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Retailers Across Lone Star State Are ‘Optimistic But Still Cautious’

photo of Gary Huddleston, grocery industry consultant for the TRA.
Gary Huddleston

The economy in the Lone Star State continues to improve but is hindered by inflation, supply shortages and workforce gaps, according to Gary Huddleston, a grocery industry consultant for the Texas Retailers Association.

Independent grocers have the larger challenge as wholesale distribution becomes less reliable compared to larger chains, which have their own dedicated supply structures. The issue is affecting all aspects of the supply chain – from the grower, manufacturer, trucker, warehouse and store stocking, Huddleston said. 

“Larger retailers are utilizing robots in distribution centers to unload trucks, stock and pick products from bins, assemble orders and load delivery trucks,” he said. “Many grocers have invested in self-checkout due to staffing challenges and the goal of quick checkout.”

While the grocery market remains strong, the cost of doing business is rising. Inflation has negatively impacted the day-to-day operations of retailers, along with other arbitrary fees such as those for credit cards, Huddleston said. 

“The cost of services like parking lot cleaning, trash removal and refrigeration repair have increased. Supplies to do business – plastic bags, meat trays, cleaning supplies, deli gloves, etc. – have increased and continue to increase.”

Grocery shoppers continue to find ways to save money in a state that has “additional families moving [in] daily.” Home delivery and pick-up sales are rising and grocers continue to invest in technology.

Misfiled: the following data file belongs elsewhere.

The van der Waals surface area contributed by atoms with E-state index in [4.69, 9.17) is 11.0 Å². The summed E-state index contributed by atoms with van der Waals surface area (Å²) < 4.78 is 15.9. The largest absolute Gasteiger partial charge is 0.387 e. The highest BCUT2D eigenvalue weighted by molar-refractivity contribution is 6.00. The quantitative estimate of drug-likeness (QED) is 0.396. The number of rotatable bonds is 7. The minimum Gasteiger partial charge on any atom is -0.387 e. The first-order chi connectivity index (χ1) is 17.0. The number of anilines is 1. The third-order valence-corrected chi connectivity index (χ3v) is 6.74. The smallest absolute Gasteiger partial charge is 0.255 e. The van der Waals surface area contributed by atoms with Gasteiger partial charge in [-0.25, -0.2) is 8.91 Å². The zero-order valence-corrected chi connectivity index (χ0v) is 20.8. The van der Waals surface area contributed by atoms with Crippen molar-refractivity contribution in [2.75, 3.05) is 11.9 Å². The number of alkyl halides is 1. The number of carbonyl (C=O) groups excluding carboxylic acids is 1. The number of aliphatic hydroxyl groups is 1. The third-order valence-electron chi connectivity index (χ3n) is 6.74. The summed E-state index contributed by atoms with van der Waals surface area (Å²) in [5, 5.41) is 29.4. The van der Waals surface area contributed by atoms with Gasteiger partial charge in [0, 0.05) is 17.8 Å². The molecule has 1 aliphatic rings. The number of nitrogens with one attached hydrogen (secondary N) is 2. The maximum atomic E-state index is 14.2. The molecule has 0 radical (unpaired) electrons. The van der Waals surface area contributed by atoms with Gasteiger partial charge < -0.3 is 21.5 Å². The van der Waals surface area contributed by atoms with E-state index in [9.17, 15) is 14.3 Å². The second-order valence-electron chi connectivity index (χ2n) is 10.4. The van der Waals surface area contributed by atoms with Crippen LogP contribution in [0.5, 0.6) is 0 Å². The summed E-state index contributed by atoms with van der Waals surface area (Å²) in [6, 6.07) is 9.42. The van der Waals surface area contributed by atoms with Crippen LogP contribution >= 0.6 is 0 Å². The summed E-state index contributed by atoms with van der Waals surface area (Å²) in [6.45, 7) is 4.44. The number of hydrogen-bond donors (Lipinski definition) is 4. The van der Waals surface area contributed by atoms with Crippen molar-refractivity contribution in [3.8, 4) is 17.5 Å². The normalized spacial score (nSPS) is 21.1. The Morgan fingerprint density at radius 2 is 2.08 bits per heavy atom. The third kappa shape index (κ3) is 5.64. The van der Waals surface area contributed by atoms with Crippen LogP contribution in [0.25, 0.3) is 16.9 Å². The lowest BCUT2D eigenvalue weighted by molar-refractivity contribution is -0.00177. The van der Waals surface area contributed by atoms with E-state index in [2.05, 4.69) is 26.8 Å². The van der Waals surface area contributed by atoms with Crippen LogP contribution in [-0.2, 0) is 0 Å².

Customers and retailers supplement inventory shortages by buying private brands or trying new ones. Many grocery retailers have loyalty programs to recognize and reward loyal shoppers. These programs have yielded good results for retailers, helping steer them toward better purchasing habits and customer satisfaction. 

“As a general rule, grocers are optimistic but still cautious,” Huddleston said.

Texas is in its legislative session. Huddleston said the TRA aims to reduce the inventory tax retailers pay on unsold items sitting at year’s end on shelves and in back rooms and warehouses. 

“Another goal is to work with federal and state partners to reduce the interchange fee charged [to] retailers on every credit card transaction,” Huddleston explained. “Crime continues to be a challenge and not just shoplifting, but organized retail crime.”

While Huddleston didn’t mention any specific legislative proposals, he did say the TRA is opposed to any bills that would “limit customer choice and raise the cost of doing business.”

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About the author

Jack R. Jordan

Content Creator

Jordan joined The Shelby Report in May 2022 after over a year in the newspaper industry. A native of Marietta, Georgia, he studied writing and communications at Abraham Baldwin Agricultural College. He spends too much time in the grocery store trying to find recipe ingredients, so he looks forward to covering the industry.

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